viral enzyme were in complete disagreement with those obtained previously (2) for the same strain of influenza. This was not due to the gel electrofocusing procedure as in the authors experience X7FI enzyme, purified by their method (5). and focused in a density gradient consistently showed a major component of isoelectric point 7.2 and a partially resolved minor component of isoelectric point 5.7. In fact, the results obtained by the present authors are very similar to those given for the neuraminidase from A2/Aichi/68 (I). It is not possible on the basis of the available information to explain these differences. Further experiments, to discover the significance of these multiple molecular forms, are in progress. No attempt was made in the present study to obtain a quantitative estimate of the amount of enzyme present in a band. A method has previously been suggested to adjust the pH of the gel after focusing to provide optimal conditions for enzyme assay ( 11). However, it has been found by us that the diazonium salt rapidly precipitates out of s$rtion at 37°C. This is due to the conversion of the azo grouping R-NrN to R-OH with the release of nitrogen (12). and is characteristic of all diazonium salts. Within approximately 20 min the staining solution fails to produce a colour when added to pure methoxyphenol. This effect would selectively favour development of colour in high activity bands unless the staining solution was frequently replaced. In view of the difficulty in obtaining MPN most workers will wish to avoid such extravagance. Clearly, any worker requiring more than a simple visual estimate of the amount of enzyme present in a band will have to study very carefully the factors which affect colour production. The precipitation phenomenon referred to above, can also impair resolution by producing broadened bands. Best results are to be expected if the enzyme activity applied in the sample is enough to produce bands inside 20 min. For the guidance of other workers we suggest 100 pg of C. perfringens neuraminidase and 50 pg of X7FI neuraminidase. It is as well to practise the manipulations with the bacterial enzyme before using any other neuraminidase. A narrower pH gradient could be used if required, and would be expected to give enhanced resolution. ACKNOWLEDGMENTS The authors wish to thank Mr. P. Scargill of L.K.B. tiphor apparatus and the Research Resources branch Bethesda, Maryland for the gift of MPN.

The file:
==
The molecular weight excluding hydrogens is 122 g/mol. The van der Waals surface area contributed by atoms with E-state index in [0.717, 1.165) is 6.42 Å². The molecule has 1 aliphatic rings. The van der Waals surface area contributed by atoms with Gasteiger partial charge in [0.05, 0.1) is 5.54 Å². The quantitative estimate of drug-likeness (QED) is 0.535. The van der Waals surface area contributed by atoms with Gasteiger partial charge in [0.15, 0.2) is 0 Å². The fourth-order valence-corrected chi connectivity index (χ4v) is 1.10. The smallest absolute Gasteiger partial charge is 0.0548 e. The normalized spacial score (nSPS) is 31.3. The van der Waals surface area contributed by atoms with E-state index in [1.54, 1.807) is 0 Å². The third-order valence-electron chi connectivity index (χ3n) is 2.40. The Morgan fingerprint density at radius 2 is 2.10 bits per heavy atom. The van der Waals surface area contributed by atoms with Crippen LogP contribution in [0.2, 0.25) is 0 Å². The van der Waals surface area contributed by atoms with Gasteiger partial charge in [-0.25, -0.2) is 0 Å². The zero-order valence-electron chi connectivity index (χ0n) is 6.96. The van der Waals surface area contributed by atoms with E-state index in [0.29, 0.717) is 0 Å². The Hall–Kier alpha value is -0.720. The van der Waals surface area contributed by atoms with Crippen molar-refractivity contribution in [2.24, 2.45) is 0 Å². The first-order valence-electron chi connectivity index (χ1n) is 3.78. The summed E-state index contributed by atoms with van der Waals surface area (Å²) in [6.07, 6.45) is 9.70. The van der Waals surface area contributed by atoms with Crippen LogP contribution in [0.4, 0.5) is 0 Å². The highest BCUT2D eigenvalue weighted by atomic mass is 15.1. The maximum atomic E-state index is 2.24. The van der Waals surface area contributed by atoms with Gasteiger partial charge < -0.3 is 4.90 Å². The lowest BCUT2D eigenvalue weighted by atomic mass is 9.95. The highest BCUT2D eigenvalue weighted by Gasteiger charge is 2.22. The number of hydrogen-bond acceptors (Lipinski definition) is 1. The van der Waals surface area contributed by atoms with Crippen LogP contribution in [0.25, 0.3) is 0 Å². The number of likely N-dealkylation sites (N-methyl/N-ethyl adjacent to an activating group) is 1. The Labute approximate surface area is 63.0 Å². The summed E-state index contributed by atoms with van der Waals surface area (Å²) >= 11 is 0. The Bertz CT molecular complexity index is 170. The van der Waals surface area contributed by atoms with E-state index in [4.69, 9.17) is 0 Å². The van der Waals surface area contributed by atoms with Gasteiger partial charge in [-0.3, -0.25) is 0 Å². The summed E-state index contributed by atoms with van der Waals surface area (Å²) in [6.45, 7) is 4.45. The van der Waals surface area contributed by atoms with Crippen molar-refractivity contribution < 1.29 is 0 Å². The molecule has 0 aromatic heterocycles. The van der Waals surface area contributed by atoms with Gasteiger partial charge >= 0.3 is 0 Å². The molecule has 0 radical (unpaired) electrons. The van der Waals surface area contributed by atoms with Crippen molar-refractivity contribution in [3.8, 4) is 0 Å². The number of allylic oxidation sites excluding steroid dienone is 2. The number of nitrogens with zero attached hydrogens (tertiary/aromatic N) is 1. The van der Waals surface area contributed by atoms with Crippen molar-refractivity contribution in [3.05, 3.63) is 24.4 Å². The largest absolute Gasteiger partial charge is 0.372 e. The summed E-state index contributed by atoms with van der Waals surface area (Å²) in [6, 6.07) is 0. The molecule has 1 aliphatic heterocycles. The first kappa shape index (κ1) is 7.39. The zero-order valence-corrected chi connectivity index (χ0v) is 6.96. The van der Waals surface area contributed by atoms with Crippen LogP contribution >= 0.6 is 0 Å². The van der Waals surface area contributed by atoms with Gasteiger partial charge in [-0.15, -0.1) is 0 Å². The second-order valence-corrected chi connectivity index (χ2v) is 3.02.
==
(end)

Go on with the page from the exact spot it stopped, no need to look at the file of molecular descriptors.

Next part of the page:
Instruments for the loan of the Mulof the National Institute of Health.

REFERENCES I. NEURATH, 2. KENDAL,

28.

A. R., HARTZELL. A.

P., KILEY,

R. W., AND

M. P., AND

ECKERT,

RUBIN, B. A. (1970). Exprrientin E. A. (1973) Biochim. Biophvs.

26, 1210. Acltr

317,

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AMINOFF, D. (1961) Biochem J. 81, 384. PALESE, P., BUCHER, D., AND KILBOURNE, E. D. (1973) Appl. GROOME, N. P., AND BELYAVIN, G. In preparation. VESTERBERG, 0. f 1972) Biochim. Biophys. Acfa 257, Il. 7. VESTERBERG, 0. (1973) Sri. Tools 20, 22. 8. TUPPY, H., AND PALESE, P. (1969) Fed. Eur. Biochem. Sot. Lett. 9. KENDAL, A. P., BIDDLE, F., AND BELYAVIN, G. (1968) Biochim. 3. 4. 5. 6.

419. 10. SIEGEL,

Microbial.

25, 195.

3, 72. Biophys. Acta 165,

L. M., AND MONTY, K. J. (1966) Biochim. Biophys. Acta 112, 346. T., AND SMYTH, C. (1973) Sci. Tools 20, 17. J. D., AND CASERIO, M. C. (1964) Basic Principles of Organic Chemistry. p. 896. W. A. Benjamin, Inc.

11. WADSTROM, 12. ROBERTS,

Flat bed gel isoelectric focusing of neuraminidases.

ANALYTICAL BIOCHEMISTRY Flat Bed Gel 63, 249-2.54 (1975) Isoelectric Focusing N. P. GROOME Bacteriology AND Department, University Universit...